Glen Moray Distillery, in Elgin, has a nice shop and cafe, with a dedicated tasting area. We did not desire either a tour or a formal tasting here and were told that complimentary tastings were not offered, for some reason related to legal measurements of the amount available on offer. This was the only distillery to offer such an excuse, so we drank coffee instead. Visited: 2015.
Glenfarclas Distillery ♥, in Ballindalloch, sits among a very impressive landscape. The non-tour tasting here is limited to two complimentary drams in a slightly old-fashioned lounge. Visited: 2023.
Glenfiddich Distillery, in Dufftown, is pretty big and industrial. The tour on my first visit here was not especially exciting but included an extended visit to the warehouse, which was undeniably a highlight. The shop was spacious but unexceptional, and unsurprisingly was being renovated at the time of the second visit. On that last visit, we could not elicit any sort of tasting, explained away by difficulties during renovation. I suspect it is all different by now. Visited: 2009, 2015.
The Glenlivet Distillery ♥, in Ballindalloch, impresses with its visitor center, and especially with the airy well-appointed Drawing Room lounge. There are several tasting flights and à la carte selections for a refined experience. Visited: 2023.
Macallan Distillery ♥, in Craigellachie, changed significantly between my two visits here. The Earth-hugging modern new visitor center is exceptional. The fantastic “Whisky Wall” exposition serves as a record of seemingly the entire line of Macallan products through the years; a hostess gave us a veritable tour of it, while formally performing the task of escorting us to the bar. The bar is a huge soaring space with expansive views of the surrounding countryside and offers an extensive tasting menu – although both flights and à la carte selections are comparatively expensive. On the additional plus side, the bar stays open later than other distilleries in the area.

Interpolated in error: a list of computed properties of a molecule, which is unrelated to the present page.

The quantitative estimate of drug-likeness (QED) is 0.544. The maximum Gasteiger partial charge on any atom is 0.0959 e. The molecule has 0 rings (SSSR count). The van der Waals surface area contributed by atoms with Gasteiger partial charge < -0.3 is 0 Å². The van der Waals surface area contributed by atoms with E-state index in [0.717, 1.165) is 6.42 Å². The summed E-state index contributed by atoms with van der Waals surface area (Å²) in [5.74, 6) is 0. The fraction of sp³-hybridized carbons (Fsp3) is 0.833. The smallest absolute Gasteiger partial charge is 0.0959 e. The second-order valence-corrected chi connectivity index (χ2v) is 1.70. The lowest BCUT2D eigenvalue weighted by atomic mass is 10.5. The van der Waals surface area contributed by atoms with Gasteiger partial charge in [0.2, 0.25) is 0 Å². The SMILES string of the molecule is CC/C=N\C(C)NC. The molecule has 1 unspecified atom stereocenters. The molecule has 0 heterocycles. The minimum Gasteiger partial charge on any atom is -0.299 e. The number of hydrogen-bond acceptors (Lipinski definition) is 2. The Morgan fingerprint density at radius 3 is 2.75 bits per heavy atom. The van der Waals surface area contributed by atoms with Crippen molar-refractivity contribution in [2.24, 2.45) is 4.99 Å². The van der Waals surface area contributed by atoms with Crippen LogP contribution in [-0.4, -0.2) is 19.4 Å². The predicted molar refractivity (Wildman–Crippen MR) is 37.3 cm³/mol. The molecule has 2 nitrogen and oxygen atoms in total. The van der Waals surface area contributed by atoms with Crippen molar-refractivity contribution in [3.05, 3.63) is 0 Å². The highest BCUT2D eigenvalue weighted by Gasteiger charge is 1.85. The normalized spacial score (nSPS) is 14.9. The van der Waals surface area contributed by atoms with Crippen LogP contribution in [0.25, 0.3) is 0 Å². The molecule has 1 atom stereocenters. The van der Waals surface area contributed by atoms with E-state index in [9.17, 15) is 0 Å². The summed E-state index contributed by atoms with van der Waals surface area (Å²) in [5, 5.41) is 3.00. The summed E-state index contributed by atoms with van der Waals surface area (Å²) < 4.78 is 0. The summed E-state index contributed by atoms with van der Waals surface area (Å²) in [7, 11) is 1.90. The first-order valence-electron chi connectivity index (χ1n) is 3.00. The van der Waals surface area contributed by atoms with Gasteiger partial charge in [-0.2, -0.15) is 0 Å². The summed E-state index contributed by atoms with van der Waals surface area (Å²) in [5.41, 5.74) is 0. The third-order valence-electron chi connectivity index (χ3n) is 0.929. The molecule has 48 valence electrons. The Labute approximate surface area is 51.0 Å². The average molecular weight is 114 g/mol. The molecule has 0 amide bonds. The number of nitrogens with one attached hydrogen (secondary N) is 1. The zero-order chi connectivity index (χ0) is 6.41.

On a slight downside, the distillery these days operates on an advance-bookings basis. Towards the end of the day in low season, we were able to walk in and enjoy, but I suspect at busier times the absence of a booking may be a challenge. Also, the tours on offer are significantly more expensive than elsewhere; we did take advantage of a really great tour on our first visit but decided not to repeat it due to the cost. These notwithstanding, Macallan has got to be one of the best distillery experiences around. Visited: 2015, 2023.
Not a distillery, but a worthwhile stop is the Speyside Cooperage ♥, also in Craigellachie. It is a working facility where an informative video presentation on the cask-making process is followed by the observation of the actual process from the gallery above the factory floor (if you choose to take a tour). Quite fascinating. Visited: 2009.
Strathisla Distillery ♥, in Keith, is one of the most picturesque of all distilleries, truly gorgeous. It also claims to be the oldest in the Highlands. The shop is quite large and a bit sterile, but there is an atmospheric lounge next door. Engaging staff; we had a complimentary taste, and then continuing conversation led to another complimentary offer. Visited: 2015.
Ardbeg Distillery ♥, on the south coast of the island, has a spacious shop and café area in a large high-ceilinged hall. You can buy individual drams at the table, or order the “Express tasting” set that includes 5 drams. The service started fairly slow, but once we got served – and had all of the whiskies in the set explained to us – it turned into a great leisurely experience. Visited: 2018.
Bowmore Distillery ♥, in the center of the eponymous town, is the most centrally located of Islay distilleries. We parked ourselves in the bright and airy lounge above the shop and first partook in a complimentary dram of the most common malt. Then, we bought additional tasting trays. The engaging staff member attending to us talked us into selecting nearly the most expensive options, but it was a good price to pay for an excellent tasting experience. Visited: 2018.
Bruichladdich Distillery is on the Rhinns in the western part of the island. We started to feel the weight of the previous tastings in the day when we arrived here, which definitely colored our visit. Informal tasting at the shop counter was actually pretty good, with several options offered to us in 10ml portions at no charge. The staff tried their very best to engage us. We probably did not do them justice. Visited: 2018.